Introduction: Recognizing fungal keratitis based on the clinical presentation is challenging. Topical therapy may be initiated with antibacterial agents and corticosteroids, thus delaying the fungal diagnosis. As a consequence, the fungal infection may progress ultimately leading to more severe infection and blindness. We noticed an increase of fungal keratitis cases in the Netherlands, especially caused by Fusarium species, which prompted us to conduct a retrospective cohort study, aiming to describe the epidemiology, clinical management, and outcome. Materials and Methods: As fungi are commonly sent to the Dutch mycology reference laboratory for identification and in vitro susceptibility testing, the fungal culture collection was searched for Fusarium isolates from corneal scrapings, corneal swabs, and from contact lens (CL) fluid, between 2005 and 2016. All Fusarium isolates had been identified up to species level through sequencing of the ITS1-5.8S-ITS2 region of the rDNA and TEF1 gene. Antifungal susceptibility testing was performed according to the EUCAST microbroth dilution reference method. Antifungal agents tested included amphotericin B, voriconazole, and natamycin. In addition, susceptibility to the antisepticum chlorhexidine was tested. Ophthalmologists were approached to provide demographic and clinical data of patients identified through a positive culture. Results: Between 2005 and 2016, 89 cases of Fusarium keratitis from 16 different hospitals were identified. The number of cases of Fusarium keratitis showed a significant increase over time (R2 = 0.9199), with one case in the first 5 years (2005-2009) and multiple cases from 2010 and onwards. The male to female ratio was 1:3 (p = 0.014). Voriconazole was the most frequently used antifungal agent, but treatment strategies differed greatly between cases including five patients that were treated with chlorhexidine 0.02% monotherapy. Keratitis management was not successful in 27 (30%) patients, with 20 (22%) patients requiring corneal transplantation and seven (8%) requiring enucleation or evisceration. The mean visual acuity (VA) was moderately impaired with a logMAR of 0.8 (95% CI 0.6-1, Snellen equivalent 0.16) at the time of Fusarium culture. Final average VA was within the range of normal vision [logMAR 0.2 (95% CI 0.1-0.3), Snellen equivalent 0.63]. CL wear was reported in 92.9% of patients with Fusarium keratitis. The time between start of symptoms and diagnosis of fungal keratitis was significantly longer in patients with poor outcome as opposed to those with (partially) restored vision; 22 vs. 15 days, respectively (mean, p = 0.024). Enucleation/evisceration occurred in patients with delayed fungal diagnosis of more than 14 days after initial presentation of symptoms. The most frequently isolated species was F. oxysporum (24.7%) followed by F. solani sensu stricto (18%) and F. petroliphilum (9%). The lowest MICs were obtained with amphotericin B followed by natamycin, voriconazole, and chlorhexidine. Conclusion: Although Fusarium keratitis remains a rare complication of CL wear, we found a significant increase of cases in the Netherlands. The course of infection may be severe and fungal diagnosis was often delayed. Antifungal treatment strategies varied widely and the treatment failure rate was high, requiring transplantation or even enucleation. Our study underscores the need for systematic surveillance of fungal keratitis and a consensus management protocol.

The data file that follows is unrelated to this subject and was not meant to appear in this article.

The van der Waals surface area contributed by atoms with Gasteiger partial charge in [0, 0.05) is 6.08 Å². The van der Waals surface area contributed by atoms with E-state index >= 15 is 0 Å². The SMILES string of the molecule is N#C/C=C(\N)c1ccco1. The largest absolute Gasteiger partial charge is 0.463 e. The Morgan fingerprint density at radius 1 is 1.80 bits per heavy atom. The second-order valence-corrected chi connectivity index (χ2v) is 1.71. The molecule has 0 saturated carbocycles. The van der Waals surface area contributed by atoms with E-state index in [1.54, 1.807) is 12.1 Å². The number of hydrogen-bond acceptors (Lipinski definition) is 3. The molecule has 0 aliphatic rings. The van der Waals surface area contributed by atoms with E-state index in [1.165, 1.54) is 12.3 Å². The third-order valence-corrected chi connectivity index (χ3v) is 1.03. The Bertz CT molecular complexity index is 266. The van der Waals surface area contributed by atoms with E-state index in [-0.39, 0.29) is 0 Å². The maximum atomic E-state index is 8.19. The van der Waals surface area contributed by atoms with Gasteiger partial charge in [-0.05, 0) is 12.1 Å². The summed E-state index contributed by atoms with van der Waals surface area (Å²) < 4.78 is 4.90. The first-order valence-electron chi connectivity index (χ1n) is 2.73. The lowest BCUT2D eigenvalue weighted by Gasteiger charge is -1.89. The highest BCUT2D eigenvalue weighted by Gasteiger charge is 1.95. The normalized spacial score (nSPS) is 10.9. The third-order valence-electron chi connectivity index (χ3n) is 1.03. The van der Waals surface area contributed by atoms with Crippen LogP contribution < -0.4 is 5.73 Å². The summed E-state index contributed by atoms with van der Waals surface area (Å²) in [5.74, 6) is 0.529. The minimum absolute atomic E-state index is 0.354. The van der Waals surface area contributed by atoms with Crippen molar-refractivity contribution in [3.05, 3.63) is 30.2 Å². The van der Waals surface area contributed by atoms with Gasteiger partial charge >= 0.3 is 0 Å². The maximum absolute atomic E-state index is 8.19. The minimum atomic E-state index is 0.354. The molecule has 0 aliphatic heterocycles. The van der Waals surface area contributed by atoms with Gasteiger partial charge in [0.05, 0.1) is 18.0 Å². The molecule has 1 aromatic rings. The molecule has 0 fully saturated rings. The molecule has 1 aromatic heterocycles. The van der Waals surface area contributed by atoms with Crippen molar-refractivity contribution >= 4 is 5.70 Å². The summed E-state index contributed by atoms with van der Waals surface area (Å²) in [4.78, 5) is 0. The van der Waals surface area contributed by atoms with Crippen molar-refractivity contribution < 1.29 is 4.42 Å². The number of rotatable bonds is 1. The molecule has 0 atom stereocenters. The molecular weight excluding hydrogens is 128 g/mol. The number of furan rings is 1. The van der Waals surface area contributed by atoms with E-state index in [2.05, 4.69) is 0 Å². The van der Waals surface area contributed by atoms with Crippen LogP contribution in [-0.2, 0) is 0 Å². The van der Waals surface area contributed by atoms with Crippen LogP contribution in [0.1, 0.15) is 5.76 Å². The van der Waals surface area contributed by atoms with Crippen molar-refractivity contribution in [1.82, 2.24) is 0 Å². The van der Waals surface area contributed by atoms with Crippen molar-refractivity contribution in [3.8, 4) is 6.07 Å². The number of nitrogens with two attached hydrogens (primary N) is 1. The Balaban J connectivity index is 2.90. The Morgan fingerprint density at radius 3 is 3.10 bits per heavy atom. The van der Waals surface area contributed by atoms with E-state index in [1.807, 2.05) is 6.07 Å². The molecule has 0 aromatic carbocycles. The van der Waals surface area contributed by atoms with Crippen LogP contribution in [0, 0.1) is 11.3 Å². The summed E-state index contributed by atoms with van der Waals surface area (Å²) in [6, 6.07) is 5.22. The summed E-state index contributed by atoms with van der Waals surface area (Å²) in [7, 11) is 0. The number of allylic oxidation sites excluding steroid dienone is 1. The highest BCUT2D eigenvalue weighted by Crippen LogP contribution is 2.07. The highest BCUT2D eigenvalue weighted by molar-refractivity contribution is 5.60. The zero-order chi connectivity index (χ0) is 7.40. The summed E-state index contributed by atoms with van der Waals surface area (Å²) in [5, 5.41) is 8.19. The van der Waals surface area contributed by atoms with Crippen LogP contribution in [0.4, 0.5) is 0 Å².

|Journal||Frontiers in Cellular and Infection Microbiology|
|Publication status||Published - 3 Apr 2020|